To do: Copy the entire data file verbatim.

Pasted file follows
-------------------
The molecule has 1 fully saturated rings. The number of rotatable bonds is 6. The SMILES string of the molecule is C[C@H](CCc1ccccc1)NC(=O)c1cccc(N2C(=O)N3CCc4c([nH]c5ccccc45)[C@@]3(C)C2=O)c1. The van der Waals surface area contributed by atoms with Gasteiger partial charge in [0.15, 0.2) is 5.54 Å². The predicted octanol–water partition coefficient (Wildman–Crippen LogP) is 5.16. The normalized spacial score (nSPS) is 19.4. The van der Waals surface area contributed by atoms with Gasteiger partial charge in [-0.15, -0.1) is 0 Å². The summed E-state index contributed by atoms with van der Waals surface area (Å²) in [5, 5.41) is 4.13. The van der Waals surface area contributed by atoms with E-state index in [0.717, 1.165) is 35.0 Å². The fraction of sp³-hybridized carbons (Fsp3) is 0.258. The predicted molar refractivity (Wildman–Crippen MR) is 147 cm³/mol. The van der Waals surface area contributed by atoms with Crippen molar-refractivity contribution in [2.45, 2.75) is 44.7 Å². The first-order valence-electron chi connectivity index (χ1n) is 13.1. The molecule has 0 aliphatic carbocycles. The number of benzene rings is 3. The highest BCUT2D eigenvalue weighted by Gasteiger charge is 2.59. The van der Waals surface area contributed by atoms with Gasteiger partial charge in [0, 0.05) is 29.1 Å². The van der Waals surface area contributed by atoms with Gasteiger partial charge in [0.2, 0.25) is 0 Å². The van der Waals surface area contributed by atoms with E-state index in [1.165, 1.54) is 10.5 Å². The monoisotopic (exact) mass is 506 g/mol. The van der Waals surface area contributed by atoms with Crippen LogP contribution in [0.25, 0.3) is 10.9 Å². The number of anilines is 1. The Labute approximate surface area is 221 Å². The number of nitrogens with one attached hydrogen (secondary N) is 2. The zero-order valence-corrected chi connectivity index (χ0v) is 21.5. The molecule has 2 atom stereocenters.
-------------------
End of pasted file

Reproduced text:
The molecule has 1 fully saturated rings. The number of rotatable bonds is 6. The SMILES string of the molecule is C[C@H](CCc1ccccc1)NC(=O)c1cccc(N2C(=O)N3CCc4c([nH]c5ccccc45)[C@@]3(C)C2=O)c1. The van der Waals surface area contributed by atoms with Gasteiger partial charge in [0.15, 0.2) is 5.54 Å². The predicted octanol–water partition coefficient (Wildman–Crippen LogP) is 5.16. The normalized spacial score (nSPS) is 19.4. The van der Waals surface area contributed by atoms with Gasteiger partial charge in [-0.15, -0.1) is 0 Å². The summed E-state index contributed by atoms with van der Waals surface area (Å²) in [5, 5.41) is 4.13. The van der Waals surface area contributed by atoms with E-state index in [0.717, 1.165) is 35.0 Å². The fraction of sp³-hybridized carbons (Fsp3) is 0.258. The predicted molar refractivity (Wildman–Crippen MR) is 147 cm³/mol. The van der Waals surface area contributed by atoms with Crippen molar-refractivity contribution in [2.45, 2.75) is 44.7 Å². The first-order valence-electron chi connectivity index (χ1n) is 13.1. The molecule has 0 aliphatic carbocycles. The number of benzene rings is 3. The highest BCUT2D eigenvalue weighted by Gasteiger charge is 2.59. The van der Waals surface area contributed by atoms with Gasteiger partial charge in [0, 0.05) is 29.1 Å². The van der Waals surface area contributed by atoms with Gasteiger partial charge in [0.2, 0.25) is 0 Å². The van der Waals surface area contributed by atoms with E-state index in [1.165, 1.54) is 10.5 Å². The monoisotopic (exact) mass is 506 g/mol. The van der Waals surface area contributed by atoms with Crippen LogP contribution in [0.25, 0.3) is 10.9 Å². The number of anilines is 1. The Labute approximate surface area is 221 Å². The number of nitrogens with one attached hydrogen (secondary N) is 2. The zero-order valence-corrected chi connectivity index (χ0v) is 21.5. The molecule has 2 atom stereocenters.